Human consumption of fossil fuels has become a hot button topic for scientists in recent years as record breaking temperatures around the world and rising water levels threaten to disrupt and inflict permanent damage on various ecosystems. Thus, conserving our planet’s resources is an important part of keeping our earth healthy for years to come. From the energy we use to heat and cool our homes, to usage of recyclables like aluminum or plastic, we can all be smarter with how our planet’s resources are used and reused. Simple lifestyle alterations like donating and recycling unwanted items, or using alternative fuel sources can lead to positive environmental change if we all contribute a bit of effort.
With the long, hot days of summer in full swing, the temperature isn’t the only thing that’s on the rise. Energy bills also tend to rise during the summer and winter. In the summer, turn up your thermostat when you’re not home to save money and energy, turning it back down only when you’re actually around. If your home is equipped with ceiling fans, use them! The air flow helps cool the room without using as much energy as regular air conditioning systems. During the wintertime, cover the bare floors with rugs or carpet to retain heat and add comfort. Leave window shades and blinds open during the daytime to allow the sun to heat your home. Whatever the season, remember to replace the filters in your heating and cooling systems to maximize their effectiveness.
Electronic devices are massive energy hogs; they require energy to manufacture, use and recharge. The impact of electronic devices on the environment can be lessened by donating or recycling these devices when they are no longer usable, which helps avoid air and water pollution, as well as reduce greenhouse gas emissions that are emitted when virgin materials like glass, plastic and metal is produced to build the electronic devices. If you’re wondering where to donate or recycle old devices, the United States Environmental Protection Agency has created a website that allows people to plug in the name of the electronic device and the device’s manufacturer. The results of the search gives users more details about how old devices can be responsibly recycled.
Is your closet brimming with unflattering jeans or shoes a half size too small? Instead of throwing them out, there are a multitude of options to give your clothes a chance at a new life. Some stores like H&M and Nike are improving their sustainability efforts by taking used shoes and clothes and refashioning them into recycled clothing fibers and material for sports surfaces, respectively. Clothing that is still in good condition can also be donated to a number of charities that redistribute recycled items to the needy. Shoes4Africa is a nonprofit organization that collects gently used shoes, which are then doled out to provide protection from diseases, like hookworm, that are transmitted via bare feet. There are also financial benefits to recycling clothes. Thrift stores like Goodwill and Savers provide receipts that can be used for tax deductions.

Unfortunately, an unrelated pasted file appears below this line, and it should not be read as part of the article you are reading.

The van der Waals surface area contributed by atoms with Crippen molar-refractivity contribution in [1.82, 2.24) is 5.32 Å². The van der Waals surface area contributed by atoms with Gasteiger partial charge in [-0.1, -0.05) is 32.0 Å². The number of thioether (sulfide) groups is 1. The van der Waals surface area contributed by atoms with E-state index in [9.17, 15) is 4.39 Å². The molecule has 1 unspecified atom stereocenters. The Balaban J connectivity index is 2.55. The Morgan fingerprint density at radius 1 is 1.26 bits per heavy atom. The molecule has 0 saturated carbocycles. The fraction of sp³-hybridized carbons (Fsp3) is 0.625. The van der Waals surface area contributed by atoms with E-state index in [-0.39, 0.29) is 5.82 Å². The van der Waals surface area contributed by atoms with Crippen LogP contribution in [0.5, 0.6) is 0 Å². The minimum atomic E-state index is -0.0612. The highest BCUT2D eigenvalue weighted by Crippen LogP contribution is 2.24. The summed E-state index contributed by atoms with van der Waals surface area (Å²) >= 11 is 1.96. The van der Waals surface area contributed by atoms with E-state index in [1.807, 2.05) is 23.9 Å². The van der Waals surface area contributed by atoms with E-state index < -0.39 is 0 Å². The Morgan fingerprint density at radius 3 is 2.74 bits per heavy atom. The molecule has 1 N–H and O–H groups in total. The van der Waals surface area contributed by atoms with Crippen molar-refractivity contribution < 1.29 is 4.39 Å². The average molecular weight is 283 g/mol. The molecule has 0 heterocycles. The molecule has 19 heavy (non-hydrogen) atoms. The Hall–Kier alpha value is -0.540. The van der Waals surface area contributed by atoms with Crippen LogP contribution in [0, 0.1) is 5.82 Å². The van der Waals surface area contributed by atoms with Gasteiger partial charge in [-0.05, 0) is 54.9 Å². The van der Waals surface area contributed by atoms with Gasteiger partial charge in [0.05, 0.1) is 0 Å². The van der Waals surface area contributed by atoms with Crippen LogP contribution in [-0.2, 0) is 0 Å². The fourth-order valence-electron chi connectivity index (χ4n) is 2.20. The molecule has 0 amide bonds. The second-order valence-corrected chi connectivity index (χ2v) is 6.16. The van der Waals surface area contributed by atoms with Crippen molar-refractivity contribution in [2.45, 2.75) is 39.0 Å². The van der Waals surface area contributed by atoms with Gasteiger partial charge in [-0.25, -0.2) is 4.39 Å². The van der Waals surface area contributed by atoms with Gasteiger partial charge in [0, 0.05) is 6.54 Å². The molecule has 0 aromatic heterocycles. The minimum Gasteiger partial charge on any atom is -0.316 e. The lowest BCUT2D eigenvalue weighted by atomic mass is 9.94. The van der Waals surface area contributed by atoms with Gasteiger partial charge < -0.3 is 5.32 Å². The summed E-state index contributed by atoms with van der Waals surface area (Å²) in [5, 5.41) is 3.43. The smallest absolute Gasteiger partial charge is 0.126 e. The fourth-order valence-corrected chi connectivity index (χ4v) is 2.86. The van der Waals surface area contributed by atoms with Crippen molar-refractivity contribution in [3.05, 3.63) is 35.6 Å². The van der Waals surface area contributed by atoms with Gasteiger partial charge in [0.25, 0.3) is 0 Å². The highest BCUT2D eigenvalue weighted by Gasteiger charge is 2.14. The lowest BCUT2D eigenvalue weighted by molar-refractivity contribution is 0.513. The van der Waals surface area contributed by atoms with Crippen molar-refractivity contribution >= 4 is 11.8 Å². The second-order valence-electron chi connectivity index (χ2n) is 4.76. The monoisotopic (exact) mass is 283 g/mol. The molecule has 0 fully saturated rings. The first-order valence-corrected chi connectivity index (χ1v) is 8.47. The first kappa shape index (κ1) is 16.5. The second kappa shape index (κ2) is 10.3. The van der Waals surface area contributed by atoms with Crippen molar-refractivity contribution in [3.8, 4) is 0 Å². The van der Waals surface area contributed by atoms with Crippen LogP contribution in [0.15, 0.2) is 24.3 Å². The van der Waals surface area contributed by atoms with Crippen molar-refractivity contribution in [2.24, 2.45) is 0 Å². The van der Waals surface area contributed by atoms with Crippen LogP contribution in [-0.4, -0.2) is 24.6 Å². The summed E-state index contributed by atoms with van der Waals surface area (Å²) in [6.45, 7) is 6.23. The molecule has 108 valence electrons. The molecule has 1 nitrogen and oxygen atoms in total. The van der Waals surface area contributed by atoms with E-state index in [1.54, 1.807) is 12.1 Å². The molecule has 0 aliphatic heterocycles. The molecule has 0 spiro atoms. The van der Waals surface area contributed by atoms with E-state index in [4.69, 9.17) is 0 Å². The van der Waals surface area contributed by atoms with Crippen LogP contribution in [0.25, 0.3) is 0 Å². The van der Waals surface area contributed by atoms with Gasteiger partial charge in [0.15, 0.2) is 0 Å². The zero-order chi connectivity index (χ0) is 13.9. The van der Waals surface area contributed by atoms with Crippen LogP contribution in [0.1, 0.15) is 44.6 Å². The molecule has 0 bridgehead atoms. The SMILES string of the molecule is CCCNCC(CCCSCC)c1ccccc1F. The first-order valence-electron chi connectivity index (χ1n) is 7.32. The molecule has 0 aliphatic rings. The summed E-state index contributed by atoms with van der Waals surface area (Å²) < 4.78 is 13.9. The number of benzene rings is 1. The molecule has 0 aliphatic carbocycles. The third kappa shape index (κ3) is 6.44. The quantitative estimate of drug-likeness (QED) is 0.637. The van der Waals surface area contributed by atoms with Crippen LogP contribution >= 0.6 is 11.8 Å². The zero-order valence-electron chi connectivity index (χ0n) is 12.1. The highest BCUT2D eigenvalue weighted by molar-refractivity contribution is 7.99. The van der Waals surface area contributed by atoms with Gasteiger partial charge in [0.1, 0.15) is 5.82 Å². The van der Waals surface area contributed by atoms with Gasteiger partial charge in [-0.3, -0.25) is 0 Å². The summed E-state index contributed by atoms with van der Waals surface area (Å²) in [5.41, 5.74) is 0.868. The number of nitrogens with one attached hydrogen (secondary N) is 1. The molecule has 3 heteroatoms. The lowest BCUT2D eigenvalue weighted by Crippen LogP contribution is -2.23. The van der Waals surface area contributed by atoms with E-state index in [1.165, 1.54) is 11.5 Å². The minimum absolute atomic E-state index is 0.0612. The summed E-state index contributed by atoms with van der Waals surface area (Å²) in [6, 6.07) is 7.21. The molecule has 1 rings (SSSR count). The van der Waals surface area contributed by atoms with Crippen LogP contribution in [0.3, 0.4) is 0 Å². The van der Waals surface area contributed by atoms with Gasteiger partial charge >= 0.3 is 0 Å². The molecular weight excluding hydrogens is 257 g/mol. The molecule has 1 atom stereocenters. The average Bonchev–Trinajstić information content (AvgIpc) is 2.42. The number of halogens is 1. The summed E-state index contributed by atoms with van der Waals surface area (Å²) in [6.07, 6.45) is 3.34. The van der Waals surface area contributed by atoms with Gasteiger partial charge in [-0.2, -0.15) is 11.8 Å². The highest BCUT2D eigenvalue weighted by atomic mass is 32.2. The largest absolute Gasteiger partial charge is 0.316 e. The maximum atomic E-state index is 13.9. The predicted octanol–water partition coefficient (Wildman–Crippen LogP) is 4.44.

Seeing A Sustainable Future
Vision impairment can range in severity from a mild annoyance to dangerous detriment. Hundreds of millions of people around the world suffer from one or more forms of uncorrected vision, which is often a simple fix with corrective lenses. Unfortunately, eyeglasses are an unattainable luxury for many people in underdeveloped countries, which only furthers the poverty gap. These people struggle to even learn or earn a living because reading and working can be almost impossible tasks to accomplish. Thus, the need for donated glasses is an often overlooked but crucial solution to assist in both social and environmental change. Luckily, there are multiple charities like New Eyes, Vision Aid Overseas, and Lions Club International that accept donations for sunglasses, frames, and prescription lenses, which are sent to overseas missions and distributed to those who need them.
Effortless Excess Drug Disposal
It’s a common sight in almost every household to find a handful of bottles with varying amounts of unused prescription drugs in the bathroom cabinet. Instead of letting these bottles pile up, take advantage of programs that take back unused medicines for proper disposal. The common rule of thumb is to avoid flushing most expired or unused medicines down the toilet, which can result in residual, and potentially harmful, levels of drugs in communal drinking water. However, the United States Food and Drug Administration has established a list of medications that should be flushed instead of thrown away with the garbage.